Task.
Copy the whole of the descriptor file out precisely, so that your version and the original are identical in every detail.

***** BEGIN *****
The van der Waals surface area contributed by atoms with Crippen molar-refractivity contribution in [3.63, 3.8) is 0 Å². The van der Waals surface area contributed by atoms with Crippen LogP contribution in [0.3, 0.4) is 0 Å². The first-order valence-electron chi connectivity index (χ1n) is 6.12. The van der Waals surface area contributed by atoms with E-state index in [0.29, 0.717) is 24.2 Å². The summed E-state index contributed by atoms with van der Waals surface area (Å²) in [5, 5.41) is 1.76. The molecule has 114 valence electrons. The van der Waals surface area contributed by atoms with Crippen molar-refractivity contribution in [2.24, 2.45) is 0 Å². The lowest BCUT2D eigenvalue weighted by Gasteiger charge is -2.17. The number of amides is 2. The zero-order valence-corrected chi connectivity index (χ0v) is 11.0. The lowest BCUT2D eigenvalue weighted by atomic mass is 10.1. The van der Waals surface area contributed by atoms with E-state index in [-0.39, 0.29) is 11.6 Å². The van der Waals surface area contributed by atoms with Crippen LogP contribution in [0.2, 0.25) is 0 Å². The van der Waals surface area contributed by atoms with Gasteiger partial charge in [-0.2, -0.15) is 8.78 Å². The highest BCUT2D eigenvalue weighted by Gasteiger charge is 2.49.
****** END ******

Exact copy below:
The van der Waals surface area contributed by atoms with Crippen molar-refractivity contribution in [3.63, 3.8) is 0 Å². The van der Waals surface area contributed by atoms with Crippen LogP contribution in [0.3, 0.4) is 0 Å². The first-order valence-electron chi connectivity index (χ1n) is 6.12. The van der Waals surface area contributed by atoms with E-state index in [0.29, 0.717) is 24.2 Å². The summed E-state index contributed by atoms with van der Waals surface area (Å²) in [5, 5.41) is 1.76. The molecule has 114 valence electrons. The van der Waals surface area contributed by atoms with Crippen molar-refractivity contribution in [2.24, 2.45) is 0 Å². The lowest BCUT2D eigenvalue weighted by Gasteiger charge is -2.17. The number of amides is 2. The zero-order valence-corrected chi connectivity index (χ0v) is 11.0. The lowest BCUT2D eigenvalue weighted by atomic mass is 10.1. The van der Waals surface area contributed by atoms with E-state index in [-0.39, 0.29) is 11.6 Å². The van der Waals surface area contributed by atoms with Crippen LogP contribution in [0.2, 0.25) is 0 Å². The van der Waals surface area contributed by atoms with Gasteiger partial charge in [-0.2, -0.15) is 8.78 Å². The highest BCUT2D eigenvalue weighted by Gasteiger charge is 2.49.